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Filmgoers unite to celebrate the power of film, community at the 2021 Social Justice Film Festival

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Musician Moyana Olivia sings her song X-Ray. The music video, directed by Martaiz Smith, includes documented footage from protests in Minneapolis, Minnesota, in the wake of the murder of George Floyd in the summer of 2020. Courtesy of Social Justice Film Festival.

Filmmakers and filmgoers from across the country gathered online to celebrate the power of film at the 2021 Social Justice Film Festival (SJFF). The festival began Oct. 7 and will feature a wide selection of short films focused on taking action and combating oppression and injustice.

Films can be viewed online alongside panel discussions that connect filmmakers and attendees. Institutional racism, queer voices, prisoner justice and the art of social justice film, disability rights, and home and the human environment are just some of the categories included in the festival lineup.

X-Ray,” a music video directed by Martaiz Smith for a song by Moyana Olivia featuring Mac Turner, encourages people to vote and to take action against police brutality. 

The music video includes footage from protests in Minneapolis in the wake of the murder of George Floyd in the spring and summer of 2020. Audience members are reminded of the persistent racism that Black communities face and how important it is to advocate for one another and vote in consequential elections.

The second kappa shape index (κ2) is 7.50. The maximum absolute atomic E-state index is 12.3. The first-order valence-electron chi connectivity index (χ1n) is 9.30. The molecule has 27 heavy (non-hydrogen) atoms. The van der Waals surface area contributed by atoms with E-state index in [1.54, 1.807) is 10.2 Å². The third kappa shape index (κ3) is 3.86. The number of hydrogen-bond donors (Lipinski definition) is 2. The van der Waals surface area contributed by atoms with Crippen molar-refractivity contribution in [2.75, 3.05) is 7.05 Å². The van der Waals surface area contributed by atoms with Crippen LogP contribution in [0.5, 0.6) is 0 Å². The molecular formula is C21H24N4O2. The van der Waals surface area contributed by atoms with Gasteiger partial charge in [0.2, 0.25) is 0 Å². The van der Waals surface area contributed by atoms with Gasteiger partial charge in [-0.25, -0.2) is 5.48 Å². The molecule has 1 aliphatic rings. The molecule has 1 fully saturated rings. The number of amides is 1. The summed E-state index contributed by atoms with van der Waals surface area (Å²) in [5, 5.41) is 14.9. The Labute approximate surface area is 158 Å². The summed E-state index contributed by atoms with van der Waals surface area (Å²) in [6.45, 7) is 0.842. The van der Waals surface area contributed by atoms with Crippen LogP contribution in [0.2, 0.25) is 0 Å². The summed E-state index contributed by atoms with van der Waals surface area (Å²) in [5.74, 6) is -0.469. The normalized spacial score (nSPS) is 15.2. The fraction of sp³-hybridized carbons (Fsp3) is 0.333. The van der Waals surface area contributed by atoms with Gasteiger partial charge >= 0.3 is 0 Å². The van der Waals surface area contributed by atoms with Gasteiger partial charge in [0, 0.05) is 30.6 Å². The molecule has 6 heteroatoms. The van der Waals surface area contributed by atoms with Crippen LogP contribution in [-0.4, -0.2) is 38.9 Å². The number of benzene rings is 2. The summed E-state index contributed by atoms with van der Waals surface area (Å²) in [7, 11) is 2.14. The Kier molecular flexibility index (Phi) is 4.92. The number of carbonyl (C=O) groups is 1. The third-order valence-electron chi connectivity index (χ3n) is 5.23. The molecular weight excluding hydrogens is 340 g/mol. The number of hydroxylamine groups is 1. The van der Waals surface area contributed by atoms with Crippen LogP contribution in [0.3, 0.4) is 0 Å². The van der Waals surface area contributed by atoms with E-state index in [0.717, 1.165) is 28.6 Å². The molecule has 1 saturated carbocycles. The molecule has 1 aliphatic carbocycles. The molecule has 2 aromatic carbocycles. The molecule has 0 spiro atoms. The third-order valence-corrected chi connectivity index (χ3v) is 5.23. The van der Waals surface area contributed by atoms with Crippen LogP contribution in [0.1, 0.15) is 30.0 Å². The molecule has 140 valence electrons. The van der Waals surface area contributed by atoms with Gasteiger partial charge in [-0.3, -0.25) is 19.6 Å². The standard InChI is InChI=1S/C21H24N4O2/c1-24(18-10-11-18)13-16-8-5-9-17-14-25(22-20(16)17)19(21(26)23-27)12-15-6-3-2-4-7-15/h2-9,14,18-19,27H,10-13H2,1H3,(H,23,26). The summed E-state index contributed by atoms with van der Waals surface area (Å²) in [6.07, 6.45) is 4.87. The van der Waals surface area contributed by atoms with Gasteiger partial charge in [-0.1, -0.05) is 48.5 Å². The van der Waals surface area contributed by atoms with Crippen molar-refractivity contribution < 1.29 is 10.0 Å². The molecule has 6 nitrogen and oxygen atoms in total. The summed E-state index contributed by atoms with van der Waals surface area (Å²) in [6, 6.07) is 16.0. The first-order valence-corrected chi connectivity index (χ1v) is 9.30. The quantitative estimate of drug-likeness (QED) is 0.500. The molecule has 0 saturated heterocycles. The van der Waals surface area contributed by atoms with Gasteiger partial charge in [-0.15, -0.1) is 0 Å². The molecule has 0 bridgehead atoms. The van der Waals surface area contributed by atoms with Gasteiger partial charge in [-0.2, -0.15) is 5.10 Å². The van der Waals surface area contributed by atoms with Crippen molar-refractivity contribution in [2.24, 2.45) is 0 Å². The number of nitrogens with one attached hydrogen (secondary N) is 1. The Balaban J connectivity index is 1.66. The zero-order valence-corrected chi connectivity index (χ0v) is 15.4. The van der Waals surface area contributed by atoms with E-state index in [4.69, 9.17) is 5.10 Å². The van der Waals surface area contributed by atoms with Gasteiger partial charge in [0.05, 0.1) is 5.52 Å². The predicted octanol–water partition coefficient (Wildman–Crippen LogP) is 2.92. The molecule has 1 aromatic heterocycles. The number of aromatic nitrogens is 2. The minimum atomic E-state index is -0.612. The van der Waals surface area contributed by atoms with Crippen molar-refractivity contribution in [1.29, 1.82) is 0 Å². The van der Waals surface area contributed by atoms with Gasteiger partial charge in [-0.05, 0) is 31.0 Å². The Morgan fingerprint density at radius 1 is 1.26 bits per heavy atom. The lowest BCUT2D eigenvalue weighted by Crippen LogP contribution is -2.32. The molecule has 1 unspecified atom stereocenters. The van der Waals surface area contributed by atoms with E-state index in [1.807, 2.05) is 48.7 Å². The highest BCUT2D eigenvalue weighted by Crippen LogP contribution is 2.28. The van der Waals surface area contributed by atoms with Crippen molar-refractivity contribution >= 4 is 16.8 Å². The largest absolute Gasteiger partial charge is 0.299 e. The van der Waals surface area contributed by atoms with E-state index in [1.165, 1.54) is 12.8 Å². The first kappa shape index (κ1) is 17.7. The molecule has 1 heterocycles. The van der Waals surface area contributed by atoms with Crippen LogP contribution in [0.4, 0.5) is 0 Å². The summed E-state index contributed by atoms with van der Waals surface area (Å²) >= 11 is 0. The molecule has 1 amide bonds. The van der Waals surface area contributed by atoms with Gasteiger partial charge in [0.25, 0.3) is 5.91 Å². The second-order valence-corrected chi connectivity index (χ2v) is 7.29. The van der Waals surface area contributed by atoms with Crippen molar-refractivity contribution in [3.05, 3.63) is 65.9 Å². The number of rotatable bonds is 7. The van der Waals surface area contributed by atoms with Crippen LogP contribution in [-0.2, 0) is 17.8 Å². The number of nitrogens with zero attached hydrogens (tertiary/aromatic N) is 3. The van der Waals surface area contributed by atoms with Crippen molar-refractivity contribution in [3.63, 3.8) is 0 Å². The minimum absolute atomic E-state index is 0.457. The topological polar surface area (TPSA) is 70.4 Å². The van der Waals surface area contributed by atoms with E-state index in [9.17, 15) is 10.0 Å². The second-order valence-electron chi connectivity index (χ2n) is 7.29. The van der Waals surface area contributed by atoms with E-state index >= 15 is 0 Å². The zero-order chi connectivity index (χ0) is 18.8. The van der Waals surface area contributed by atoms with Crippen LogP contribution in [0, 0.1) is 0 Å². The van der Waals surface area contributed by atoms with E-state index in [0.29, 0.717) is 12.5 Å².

“As you [watch] the film, use your imagination, use what’s in your proximity to find what is extremely important, unravel the narrative, make your audience uncomfortable, and start with your passion,” Gilda Sheppard, award-winning filmmaker and the director of “Since I Been Down,” said at the Filmmaker Social Hour on Oct. 9. 

Filmmakers at the event discussed ongoing issues within the film industry and their responsibilities as producers and directors. For example, how are these films going to benefit the communities represented? 

Recognizing that community members are putting themselves in a vulnerable position by sharing their stories is the first step in uplifting marginalized artists.

“Only when the truth is presented is there trust, [and that’s when] social justice filmmaking comes alive,” Aurora Martin, the festival director, said.

Marlene McCurtis, producer and co-director of “Wednesdays in Mississippi,” also advised interested students on how to get involved with filmmaking. 

“Start with the courage in your heart, follow your passion, become trustworthy … don’t bring the camera first, bring your heart first,” McCurtis said.

Reach writer Renee Diaz at arts@dailyuw.com. Twitter: @itsreneediaz

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